Have you ever done business with a company and dealt directly with the owner? What kind of experience did you have? Did you feel valued and appreciated and treated as if you were their only customer? If so, how did that make you feel?
What kind of experience do you have if you are dealing with an employee of a company? Do you get that same “royal treatment” you get when you’re dealing with the owner, or is it sometimes indifferent or even horrible treatment?
Close your eyes for a moment and imagine if every time your customers dealt with your company they felt valued, appreciated and treated as if they were your company’s only customer. I’ll bet they would not only continue doing business with your company but they would also tell their family and friends about your company as well.
Unfortunately, many employees see themselves as one-dimensional in relation to their company—as a salesperson, or an engineer, or a supervisor. What would it be like if everyone in your organization started thinking and acting like owners of the business? What if your employees shared the same beliefs, both in their abilities and in the purpose of your business? What if they focused all their energy on making your business successful—knowing that they, in turn, would become successful as well? That is the power of an ownership culture and you can have it in your organization.
If employees acted like owners, customers would never again hear the words, "That’s not my job, it’s not my department, and they don’t pay me to do that." These words are the sign of a person who not only doesn’t love his work, but also doesn’t have an owner mentality.
So without giving actual stock certificates to your employees, how do you get them to think and act like owners?
The first place to look is in the mirror. Look at the way you are treating your employees. They way you treat them is the way they will treat your customers. You model the behavior you want them to demonstrate. Treat your employees well and they will do the same to your customers. Yell and scream at your employees and you can almost guarantee that your employees will do the same to your customers.
Empower your employees. Give them the knowledge, skills and tools they need to not only do their job, but also to go above and beyond, especially when it comes to dealing with your customers. When people are empowered they don’t look up the hierarchy for answers, they take responsibility to solve problems where they occur. They have the freedom to act and are also accountable for the results. When a mistake is made, they do whatever it takes to recover.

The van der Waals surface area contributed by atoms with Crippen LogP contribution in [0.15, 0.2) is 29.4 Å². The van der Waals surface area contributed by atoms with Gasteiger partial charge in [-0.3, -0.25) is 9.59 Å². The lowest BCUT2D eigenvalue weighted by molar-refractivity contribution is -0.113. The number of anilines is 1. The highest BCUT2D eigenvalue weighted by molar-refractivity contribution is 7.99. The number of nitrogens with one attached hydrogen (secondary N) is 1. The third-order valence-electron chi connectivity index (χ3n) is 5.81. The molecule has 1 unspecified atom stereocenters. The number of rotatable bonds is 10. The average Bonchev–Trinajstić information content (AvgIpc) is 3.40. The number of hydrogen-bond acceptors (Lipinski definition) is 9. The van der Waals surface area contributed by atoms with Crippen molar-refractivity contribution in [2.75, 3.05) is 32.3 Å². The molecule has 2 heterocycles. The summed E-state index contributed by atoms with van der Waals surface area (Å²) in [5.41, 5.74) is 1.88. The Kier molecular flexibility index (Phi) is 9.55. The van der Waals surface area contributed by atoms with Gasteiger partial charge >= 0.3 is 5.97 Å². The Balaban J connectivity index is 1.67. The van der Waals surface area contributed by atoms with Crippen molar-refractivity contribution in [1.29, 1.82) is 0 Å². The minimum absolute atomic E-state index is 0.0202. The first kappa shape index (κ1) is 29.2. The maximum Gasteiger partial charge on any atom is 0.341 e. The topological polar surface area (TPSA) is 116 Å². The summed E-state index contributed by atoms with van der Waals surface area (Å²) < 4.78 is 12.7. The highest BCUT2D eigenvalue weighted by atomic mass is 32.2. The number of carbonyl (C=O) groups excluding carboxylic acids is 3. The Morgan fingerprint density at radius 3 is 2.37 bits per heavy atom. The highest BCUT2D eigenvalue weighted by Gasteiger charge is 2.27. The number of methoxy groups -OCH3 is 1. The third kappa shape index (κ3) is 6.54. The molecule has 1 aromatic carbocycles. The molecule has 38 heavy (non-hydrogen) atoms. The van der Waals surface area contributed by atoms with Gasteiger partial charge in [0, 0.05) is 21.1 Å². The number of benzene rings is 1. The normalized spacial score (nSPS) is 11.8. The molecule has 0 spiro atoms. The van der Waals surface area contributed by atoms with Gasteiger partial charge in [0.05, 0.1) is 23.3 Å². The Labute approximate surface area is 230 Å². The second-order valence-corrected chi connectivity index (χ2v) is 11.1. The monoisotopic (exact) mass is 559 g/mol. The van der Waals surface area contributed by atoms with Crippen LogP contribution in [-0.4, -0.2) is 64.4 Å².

Eliminate the “policies” and “procedures” that get in the way of them thinking and acting like an owner. Oftentimes when a customer is upset and they ask to speak with the owner, the customer winds up getting exactly what they wanted in the first place. Why put your customer (and your employee) through that exercise in the first place? Tell your employees, “I want you to handle it like you own the business. You’re a smart person. You’ll do the right thing." Just watch what happens with performance when you express sincere confidence in this way to your employees. They will soon become owners. Watch how efficient and effective things become when we push decisions down to their lowest possible level and cut the tape required to get everything but the major decisions done.
Talk about what’s going on in your organization with your employees: the good, the bad and the ugly. There’s nothing worse than an employee to hear it secondhand or worse yet, from a customer. Your employees are the front-line and have the most interaction with your customers. It’s important for them to have the information they need to respond appropriately to your customers. Prepare them for everything. Make them look good and they’ll make the company look good.
Ask your employees for their feedback: what’s working, what’s not, what customers like, what customers are complaining about. Pick your employees’ brains. They have the inside scoop on what your customers are saying. Imagine if you tapped your employees for their insider knowledge. You could transform your business and give customers what they really want. And in the process, you are engaging your employees in the process and making them feel valued that they are an important part of the team.
You have to carefully breed a culture where employees feel they can take risks, implement their ideas without discouraging amounts of bureaucracy, and benefit personally from the outcome of their actions. Your employees are the most important asset your company has. Treat them that way and you will create a culture that has everyone acting like an owner of the company.
Who do YOU want to deal with when you do business with a company? I’ll bet it’s an owner. Now you can have them working for your company too. Your customers will be glad you do!
Randi Busse is the President of Workforce Development Group, Inc., a customer service training organization. Her company provides customized training to improve the customer experience, increase customer retention and maximize revenue through cross-selling and up-selling. Randi can be reached via e-mail at email@example.com. Sign up for her monthly customer service newsletter by visiting her website, www.workdevgroup.com.